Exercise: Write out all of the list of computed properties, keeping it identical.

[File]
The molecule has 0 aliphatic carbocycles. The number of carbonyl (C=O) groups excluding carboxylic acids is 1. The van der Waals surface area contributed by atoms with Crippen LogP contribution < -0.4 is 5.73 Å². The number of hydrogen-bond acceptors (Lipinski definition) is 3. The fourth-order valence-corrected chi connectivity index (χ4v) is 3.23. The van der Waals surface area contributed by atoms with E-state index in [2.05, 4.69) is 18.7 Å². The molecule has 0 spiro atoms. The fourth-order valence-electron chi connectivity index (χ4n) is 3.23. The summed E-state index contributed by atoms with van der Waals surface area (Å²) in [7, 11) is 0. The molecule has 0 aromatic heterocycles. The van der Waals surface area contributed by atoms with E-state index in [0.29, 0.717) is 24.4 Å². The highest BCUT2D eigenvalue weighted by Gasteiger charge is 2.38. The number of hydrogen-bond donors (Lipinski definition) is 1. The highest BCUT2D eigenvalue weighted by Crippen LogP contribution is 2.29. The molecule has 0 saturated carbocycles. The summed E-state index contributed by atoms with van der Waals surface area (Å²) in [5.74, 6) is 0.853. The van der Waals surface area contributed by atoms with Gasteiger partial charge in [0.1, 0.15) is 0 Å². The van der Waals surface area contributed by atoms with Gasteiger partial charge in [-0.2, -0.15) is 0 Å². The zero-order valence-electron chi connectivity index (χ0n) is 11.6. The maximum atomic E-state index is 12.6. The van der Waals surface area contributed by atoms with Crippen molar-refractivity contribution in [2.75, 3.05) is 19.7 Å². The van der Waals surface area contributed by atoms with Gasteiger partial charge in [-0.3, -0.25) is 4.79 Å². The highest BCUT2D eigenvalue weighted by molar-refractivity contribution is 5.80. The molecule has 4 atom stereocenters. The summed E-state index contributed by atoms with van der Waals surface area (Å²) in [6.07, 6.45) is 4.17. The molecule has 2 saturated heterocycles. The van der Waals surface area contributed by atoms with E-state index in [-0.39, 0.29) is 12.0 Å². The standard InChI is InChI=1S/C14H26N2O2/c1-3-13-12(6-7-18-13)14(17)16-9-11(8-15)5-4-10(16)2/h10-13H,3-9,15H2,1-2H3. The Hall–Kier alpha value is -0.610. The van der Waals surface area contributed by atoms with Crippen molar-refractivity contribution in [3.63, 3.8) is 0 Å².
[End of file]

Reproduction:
The molecule has 0 aliphatic carbocycles. The number of carbonyl (C=O) groups excluding carboxylic acids is 1. The van der Waals surface area contributed by atoms with Crippen LogP contribution < -0.4 is 5.73 Å². The number of hydrogen-bond acceptors (Lipinski definition) is 3. The fourth-order valence-corrected chi connectivity index (χ4v) is 3.23. The van der Waals surface area contributed by atoms with E-state index in [2.05, 4.69) is 18.7 Å². The molecule has 0 spiro atoms. The fourth-order valence-electron chi connectivity index (χ4n) is 3.23. The summed E-state index contributed by atoms with van der Waals surface area (Å²) in [7, 11) is 0. The molecule has 0 aromatic heterocycles. The van der Waals surface area contributed by atoms with E-state index in [0.29, 0.717) is 24.4 Å². The highest BCUT2D eigenvalue weighted by Gasteiger charge is 2.38. The number of hydrogen-bond donors (Lipinski definition) is 1. The highest BCUT2D eigenvalue weighted by Crippen LogP contribution is 2.29. The molecule has 0 saturated carbocycles. The summed E-state index contributed by atoms with van der Waals surface area (Å²) in [5.74, 6) is 0.853. The van der Waals surface area contributed by atoms with Gasteiger partial charge in [0.1, 0.15) is 0 Å². The van der Waals surface area contributed by atoms with Gasteiger partial charge in [-0.2, -0.15) is 0 Å². The zero-order valence-electron chi connectivity index (χ0n) is 11.6. The maximum atomic E-state index is 12.6. The van der Waals surface area contributed by atoms with Crippen molar-refractivity contribution in [2.75, 3.05) is 19.7 Å². The van der Waals surface area contributed by atoms with Gasteiger partial charge in [-0.3, -0.25) is 4.79 Å². The highest BCUT2D eigenvalue weighted by molar-refractivity contribution is 5.80. The molecule has 4 atom stereocenters. The summed E-state index contributed by atoms with van der Waals surface area (Å²) in [6.07, 6.45) is 4.17. The molecule has 2 saturated heterocycles. The van der Waals surface area contributed by atoms with E-state index in [-0.39, 0.29) is 12.0 Å². The standard InChI is InChI=1S/C14H26N2O2/c1-3-13-12(6-7-18-13)14(17)16-9-11(8-15)5-4-10(16)2/h10-13H,3-9,15H2,1-2H3. The Hall–Kier alpha value is -0.610. The van der Waals surface area contributed by atoms with Crippen molar-refractivity contribution in [3.63, 3.8) is 0 Å².